Intraocular pressure (IOP) is a particularly useful parameter in evaluating the risk of optic nerve damage. While advances in tonometry technology now allow us to quickly measure a patient’s IOP in the clinic setting, it is just as easy to inadvertently affect the accuracy of the reading. Flow-on effects may include incorrect treatment and management plans and suboptimal patient outcomes, including visual field loss.
Despite the availability of numerous tonometry methods, there is no single, perfect way to measure IOP – each comes with its own pros and cons. Applanation tonometry (based on the Imbert-Fick principle) is most commonly used and assumes a dry, thin-walled, elastic sphere where:
Pressure = Force/Area
In my opinion, the Goldmann Tonometer (GAT) still remains the gold standard. Introduced in 1954, it measures the force required to flatten a circular corneal area 3.06 mm in diameter (area of 7.35 mm2) – at this size, the amount of fluid displaced is miniscule (around 0.5mL) and the tonometer force becomes equal to the force inside the eye (mmHg).
True, it’s not portable, requires anaesthesia and must be sterilised, but it’s accurate and can detect both lower and higher IOPs (although perhaps not as high as some of the newer devices). Of course, errors can still be made when using GAT to measure IOP – below are some variables to consider.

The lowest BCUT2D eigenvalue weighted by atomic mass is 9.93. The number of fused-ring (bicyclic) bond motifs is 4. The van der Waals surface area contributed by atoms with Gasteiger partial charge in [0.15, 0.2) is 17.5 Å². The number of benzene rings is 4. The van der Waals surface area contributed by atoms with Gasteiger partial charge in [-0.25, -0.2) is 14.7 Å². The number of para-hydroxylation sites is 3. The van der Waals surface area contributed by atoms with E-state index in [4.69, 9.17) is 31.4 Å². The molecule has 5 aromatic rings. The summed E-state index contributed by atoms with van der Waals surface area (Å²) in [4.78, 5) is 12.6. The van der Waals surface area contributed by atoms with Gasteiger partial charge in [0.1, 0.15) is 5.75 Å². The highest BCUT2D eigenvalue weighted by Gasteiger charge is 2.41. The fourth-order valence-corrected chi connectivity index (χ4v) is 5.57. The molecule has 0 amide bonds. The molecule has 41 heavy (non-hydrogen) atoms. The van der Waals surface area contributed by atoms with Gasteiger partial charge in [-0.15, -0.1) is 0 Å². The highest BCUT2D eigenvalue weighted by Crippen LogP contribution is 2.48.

Of course, there are many other techniques apart from GAT that are useful in providing a quick estimate of IOP. Non-contact ‘air puff’ tonometry is particularly useful in children or anxious adults, although it’s not as accurate as using the GAT.
There’s also been much debate about new technology that allows patients to measure their own IOP. Given that we often rely on single measurements to guide treatment for glaucoma, this would obviously be ideal way to fill in the data gaps. However, a number of key challenges need to be considered:
With careful patient selection and education, there could be an exciting role for self-tonometry in the future.
Dr Doug Roydhouse has considerable experience and expertise in the diagnosis and treatment of a range of ophthalmic conditions, including retinal diseases, cataracts and glaucoma. He currently concentrates his practice on consulting services for patients with general eye conditions. Dr Roydhouse practises at Vision Eye Institute Footscray.
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